Debugging a Node.js app on Azure Websites

Using and debugging a Node.js app on Azure is not the easiest thing to do since Node is fronted with IIS (IISNode). We ran across this nice article, How to debug a Node.js web app in Azure App Service, that helped out a ton, but I wanted to provide a few more clarifing details. There are 2 main points to mention.

Editing the IISNode.yml configuration file

There are many ways, but assuming this debugging is a TEMPORARY thing, and you are NOT doing it in production, we can just edit it on the server. In our case, we were using a staging deployment slot, so it was fine.

I like to use the Kudu interface for this. You can navigate to https://[your web app name] or click the link from the portal:


Once you launch Kudu, go to the Debug Console menu item and, anc click CMD. Then navigate to site\wwwroot by clicking the folders in the GUI, or by using the command window. In that folder, you will see the IISNode.yml file. Click the eidt icon (the little pencil) and you will be able to add the configuration changes needed per the article mentioned above. For reference, the changes we needed for debugging were:

loggingEnabled: true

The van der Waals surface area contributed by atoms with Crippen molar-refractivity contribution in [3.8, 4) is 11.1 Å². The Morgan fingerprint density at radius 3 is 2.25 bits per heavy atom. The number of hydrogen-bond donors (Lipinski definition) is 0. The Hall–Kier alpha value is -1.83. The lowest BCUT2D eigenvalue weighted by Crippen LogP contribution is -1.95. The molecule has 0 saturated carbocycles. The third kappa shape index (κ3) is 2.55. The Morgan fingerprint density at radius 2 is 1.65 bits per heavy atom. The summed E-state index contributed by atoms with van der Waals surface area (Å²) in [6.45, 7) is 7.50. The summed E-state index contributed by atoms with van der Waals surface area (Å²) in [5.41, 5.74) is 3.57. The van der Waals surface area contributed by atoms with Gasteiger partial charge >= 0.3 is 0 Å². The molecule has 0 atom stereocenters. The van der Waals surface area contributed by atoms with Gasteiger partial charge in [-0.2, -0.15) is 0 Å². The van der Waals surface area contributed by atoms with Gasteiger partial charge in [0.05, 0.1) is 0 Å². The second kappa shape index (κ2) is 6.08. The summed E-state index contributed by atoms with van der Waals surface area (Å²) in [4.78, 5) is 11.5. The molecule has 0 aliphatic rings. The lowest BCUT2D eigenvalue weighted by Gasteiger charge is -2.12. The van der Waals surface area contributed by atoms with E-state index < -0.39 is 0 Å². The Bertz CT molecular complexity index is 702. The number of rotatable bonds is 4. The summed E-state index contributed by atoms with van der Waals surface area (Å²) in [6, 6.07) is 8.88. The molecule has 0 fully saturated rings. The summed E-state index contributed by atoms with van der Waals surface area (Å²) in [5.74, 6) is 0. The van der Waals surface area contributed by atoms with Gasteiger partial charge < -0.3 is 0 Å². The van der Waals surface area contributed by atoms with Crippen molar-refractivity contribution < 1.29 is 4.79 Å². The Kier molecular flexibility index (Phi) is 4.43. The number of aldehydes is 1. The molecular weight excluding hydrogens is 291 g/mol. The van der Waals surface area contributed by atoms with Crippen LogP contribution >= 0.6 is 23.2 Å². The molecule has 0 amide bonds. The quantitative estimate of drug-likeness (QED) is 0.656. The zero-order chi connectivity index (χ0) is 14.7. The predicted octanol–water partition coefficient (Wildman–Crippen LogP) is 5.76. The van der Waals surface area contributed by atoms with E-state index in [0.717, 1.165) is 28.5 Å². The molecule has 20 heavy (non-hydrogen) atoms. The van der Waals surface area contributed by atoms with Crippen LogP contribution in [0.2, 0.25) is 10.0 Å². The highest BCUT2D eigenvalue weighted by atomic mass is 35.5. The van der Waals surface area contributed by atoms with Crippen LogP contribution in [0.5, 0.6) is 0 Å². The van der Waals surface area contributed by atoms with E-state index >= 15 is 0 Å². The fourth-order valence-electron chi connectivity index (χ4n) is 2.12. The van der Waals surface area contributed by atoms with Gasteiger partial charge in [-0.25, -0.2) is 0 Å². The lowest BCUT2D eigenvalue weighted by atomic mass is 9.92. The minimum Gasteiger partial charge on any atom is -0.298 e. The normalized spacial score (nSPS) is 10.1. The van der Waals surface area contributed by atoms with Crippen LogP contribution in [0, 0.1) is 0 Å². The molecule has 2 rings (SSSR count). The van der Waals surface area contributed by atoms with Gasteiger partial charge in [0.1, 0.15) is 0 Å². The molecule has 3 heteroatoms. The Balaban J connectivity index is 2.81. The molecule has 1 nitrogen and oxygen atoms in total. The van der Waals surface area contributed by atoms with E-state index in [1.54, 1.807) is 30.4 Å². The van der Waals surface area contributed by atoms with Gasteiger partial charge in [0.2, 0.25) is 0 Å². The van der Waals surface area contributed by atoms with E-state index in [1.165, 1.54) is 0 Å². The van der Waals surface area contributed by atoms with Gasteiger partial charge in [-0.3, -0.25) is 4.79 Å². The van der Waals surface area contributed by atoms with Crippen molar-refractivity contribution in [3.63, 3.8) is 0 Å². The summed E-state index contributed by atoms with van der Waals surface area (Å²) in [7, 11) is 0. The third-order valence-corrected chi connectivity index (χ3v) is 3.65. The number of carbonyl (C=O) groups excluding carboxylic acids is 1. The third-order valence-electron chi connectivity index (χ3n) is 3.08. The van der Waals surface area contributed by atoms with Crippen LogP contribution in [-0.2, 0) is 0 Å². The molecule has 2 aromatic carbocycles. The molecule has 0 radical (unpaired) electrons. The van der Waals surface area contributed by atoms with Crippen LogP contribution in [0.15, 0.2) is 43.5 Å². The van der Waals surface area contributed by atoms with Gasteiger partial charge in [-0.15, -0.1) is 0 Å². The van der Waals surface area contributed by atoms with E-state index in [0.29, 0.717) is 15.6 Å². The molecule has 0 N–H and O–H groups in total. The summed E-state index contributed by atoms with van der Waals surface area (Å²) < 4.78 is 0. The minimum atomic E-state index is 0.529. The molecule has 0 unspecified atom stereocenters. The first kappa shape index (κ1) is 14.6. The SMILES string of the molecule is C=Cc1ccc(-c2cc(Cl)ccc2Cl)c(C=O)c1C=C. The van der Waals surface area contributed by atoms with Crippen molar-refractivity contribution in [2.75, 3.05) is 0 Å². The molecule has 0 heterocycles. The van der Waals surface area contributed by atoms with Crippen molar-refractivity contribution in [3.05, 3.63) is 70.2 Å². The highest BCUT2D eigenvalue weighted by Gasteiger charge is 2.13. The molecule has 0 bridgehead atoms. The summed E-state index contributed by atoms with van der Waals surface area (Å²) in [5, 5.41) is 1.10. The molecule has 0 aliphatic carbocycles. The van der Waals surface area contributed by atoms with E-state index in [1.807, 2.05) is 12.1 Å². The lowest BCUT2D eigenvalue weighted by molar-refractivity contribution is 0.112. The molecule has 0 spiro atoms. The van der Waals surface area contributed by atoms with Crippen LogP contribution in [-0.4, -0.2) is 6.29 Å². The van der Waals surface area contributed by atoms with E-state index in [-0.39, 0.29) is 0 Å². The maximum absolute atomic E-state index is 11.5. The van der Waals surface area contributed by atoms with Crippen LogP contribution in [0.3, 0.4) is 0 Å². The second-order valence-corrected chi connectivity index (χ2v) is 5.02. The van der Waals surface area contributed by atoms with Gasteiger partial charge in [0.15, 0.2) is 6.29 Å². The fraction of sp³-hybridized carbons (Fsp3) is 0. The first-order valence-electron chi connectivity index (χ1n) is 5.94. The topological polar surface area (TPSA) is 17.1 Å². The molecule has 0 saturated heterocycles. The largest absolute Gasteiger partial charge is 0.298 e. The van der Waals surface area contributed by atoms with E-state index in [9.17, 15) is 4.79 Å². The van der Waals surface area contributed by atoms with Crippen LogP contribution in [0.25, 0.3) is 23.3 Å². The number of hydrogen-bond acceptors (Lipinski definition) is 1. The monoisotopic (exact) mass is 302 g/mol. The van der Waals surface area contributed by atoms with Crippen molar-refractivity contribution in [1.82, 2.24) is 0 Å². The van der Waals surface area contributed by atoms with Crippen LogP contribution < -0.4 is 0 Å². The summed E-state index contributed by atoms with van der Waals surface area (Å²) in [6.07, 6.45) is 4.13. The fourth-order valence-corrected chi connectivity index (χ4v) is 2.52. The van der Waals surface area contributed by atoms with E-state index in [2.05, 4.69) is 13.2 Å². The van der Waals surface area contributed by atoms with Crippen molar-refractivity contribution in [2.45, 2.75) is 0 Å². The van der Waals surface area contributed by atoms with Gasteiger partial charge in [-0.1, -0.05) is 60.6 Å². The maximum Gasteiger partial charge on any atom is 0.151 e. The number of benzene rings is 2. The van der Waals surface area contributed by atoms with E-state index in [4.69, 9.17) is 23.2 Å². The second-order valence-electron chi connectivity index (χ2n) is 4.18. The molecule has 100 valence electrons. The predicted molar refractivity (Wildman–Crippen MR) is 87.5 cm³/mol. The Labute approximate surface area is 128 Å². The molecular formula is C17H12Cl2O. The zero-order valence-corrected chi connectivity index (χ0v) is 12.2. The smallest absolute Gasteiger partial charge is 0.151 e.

devErrorsEnabled: true  

Save the change, and restart your web app back in the portal.

Accessing the logs via the Azure-CLI (Node.js)

Once your logging is happening, you will need to get to them. The article talks about the many ways, we tried to use the Azure-CLI as mention by running

azure site log download [sitename]  

but is seemed to be broken. Here is what we received:

$ azure site log download [sitename]
error:   'site' is not an azure command. See 'azure help'.  
The current mode is: arm (Azure Resource Manager).  

What? Is the Azure Documentation wrong? (again!). Do I have an old version of the CLI? Nope. Turns out the Azure-CLI has different modes of operation. This was new to me. Notice the error stating "The current mode is: arm (Azure Resource Manager)."

To use the azure site command, swich the mode to the Azure Service Management (asm) mode:

azure config mode asm  

You can then use the azure site command to perform the operations described in the article. I personally liked the Live Stream (tail) operation to get a steaming output from your webapp:

azure site log tail [sitename]  

If you are using deployment slots (like we were), you can get access to your slot by using the --slot argument.

azure site log tail [sitename] --slot staging  

Hope this helps!